I’ve been reading a lot of the current Japan-related hardback lifestyle books on offer recently, and I think I may have just found my new favourite – and best of the bunch – in Erin Niimi Longhurst’s Japonisme.
While so many of these lifestyle books fill their pages with lengthy anecdotal or pseudo-science ‘evidence’ supposedly backing up why what they’re preaching is so convincing, Japonisme relies far more on relatable, personal stories. If an author is telling us about how great a certain lifestyle is, I kind of want to know that they can ‘walk the walk’ so to speak – and thankfully, as a half British, half Japanese lifestyle blogger and social media consultant, Longhurst is in a better position than most to write with the eloquence, first-hand ‘lived’ experience and cultural sensitivity needed for a book like this.
With many of the ‘hot topic’ Japan-trends like Ikigai, wabi-sabi and forest bathing recently being treated to books in their own right, at nearly 300 pages and only £9.99, Japonisme feels like a wonderfully affordable way to get to grips with everything in one bite-sized dose. While all the sections are enjoyable – with the parts on calligraphy and flower arranging feeling particularly enlightening – I think what stuck with me most were the author’s reflections on how themes like Ikigai and habit-forming came into play in relation to her own life. As touched on above, while step-by-step how-to-guides have a place in this sector of publishing, I’ve always found it far more convincing when a writer can simply ‘show’ instead of ‘tell’ how that attitude and set of life values breathes its essence into how they conduct themselves in their day to day lives.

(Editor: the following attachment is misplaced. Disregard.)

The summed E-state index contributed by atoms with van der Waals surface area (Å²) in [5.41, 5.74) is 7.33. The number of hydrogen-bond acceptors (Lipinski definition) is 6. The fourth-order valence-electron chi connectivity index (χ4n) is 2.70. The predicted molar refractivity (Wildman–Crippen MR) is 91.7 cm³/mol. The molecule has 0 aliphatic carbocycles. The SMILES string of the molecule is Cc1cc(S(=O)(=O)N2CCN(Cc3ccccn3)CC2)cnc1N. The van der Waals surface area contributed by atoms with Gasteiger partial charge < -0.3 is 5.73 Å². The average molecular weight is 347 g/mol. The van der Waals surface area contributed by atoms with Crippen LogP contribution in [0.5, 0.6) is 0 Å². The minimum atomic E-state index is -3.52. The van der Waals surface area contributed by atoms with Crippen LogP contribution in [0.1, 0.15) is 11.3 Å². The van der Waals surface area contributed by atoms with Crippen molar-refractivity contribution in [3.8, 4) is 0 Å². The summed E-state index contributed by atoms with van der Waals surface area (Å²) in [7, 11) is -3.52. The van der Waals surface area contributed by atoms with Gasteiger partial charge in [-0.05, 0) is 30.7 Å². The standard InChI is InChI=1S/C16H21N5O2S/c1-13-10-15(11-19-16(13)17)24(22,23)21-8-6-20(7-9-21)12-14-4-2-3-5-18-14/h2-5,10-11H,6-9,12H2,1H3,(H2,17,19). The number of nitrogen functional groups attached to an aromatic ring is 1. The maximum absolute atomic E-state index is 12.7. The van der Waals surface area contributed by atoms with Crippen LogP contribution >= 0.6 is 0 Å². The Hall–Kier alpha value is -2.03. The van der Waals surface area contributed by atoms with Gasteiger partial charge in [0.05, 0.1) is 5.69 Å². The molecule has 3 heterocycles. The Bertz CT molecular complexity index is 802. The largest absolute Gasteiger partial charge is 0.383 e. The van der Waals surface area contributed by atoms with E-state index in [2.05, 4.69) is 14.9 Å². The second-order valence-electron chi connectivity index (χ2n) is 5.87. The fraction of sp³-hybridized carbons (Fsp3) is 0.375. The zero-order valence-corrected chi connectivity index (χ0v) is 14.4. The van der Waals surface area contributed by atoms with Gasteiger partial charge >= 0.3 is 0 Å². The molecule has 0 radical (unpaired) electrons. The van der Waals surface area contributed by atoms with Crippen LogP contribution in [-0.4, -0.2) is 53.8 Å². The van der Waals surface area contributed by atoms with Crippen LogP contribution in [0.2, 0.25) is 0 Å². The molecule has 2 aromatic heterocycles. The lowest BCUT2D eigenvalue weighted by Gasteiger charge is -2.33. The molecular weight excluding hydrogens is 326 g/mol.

If there were any criticisms that I had, it’s that at times, it almost feels like the book is trying to do *too* much. Particularly in the section on food and cooking (tabemono) – full as it is with delicious sounding recipes and ingredient lists – I almost felt like this, and many of the other sections, could be broken out into an entire book in their own right. That said, the food section does contain one of the clearest, most refreshingly un-judgemental summaries I’ve found on correct sushi-eating etiquette I’ve seen, so points gained on that front.
Japonisme feels in many ways like the kind of book every blogger should have the ambition to produce at some points in their life and career – a kind of modus operandi and mission statement of who they are and what they care about. Reading as it does like an extended series of blog posts, and accompanied by some immaculate photography, illustration and design work (as well as a wonderfully tactile hardback cover), Japonisme has shot right to the top of my list in terms of accessible, enlightening books I’d recommend to the lay reader looking to dip their toes into the fascinating world of Japanese culture for the first time.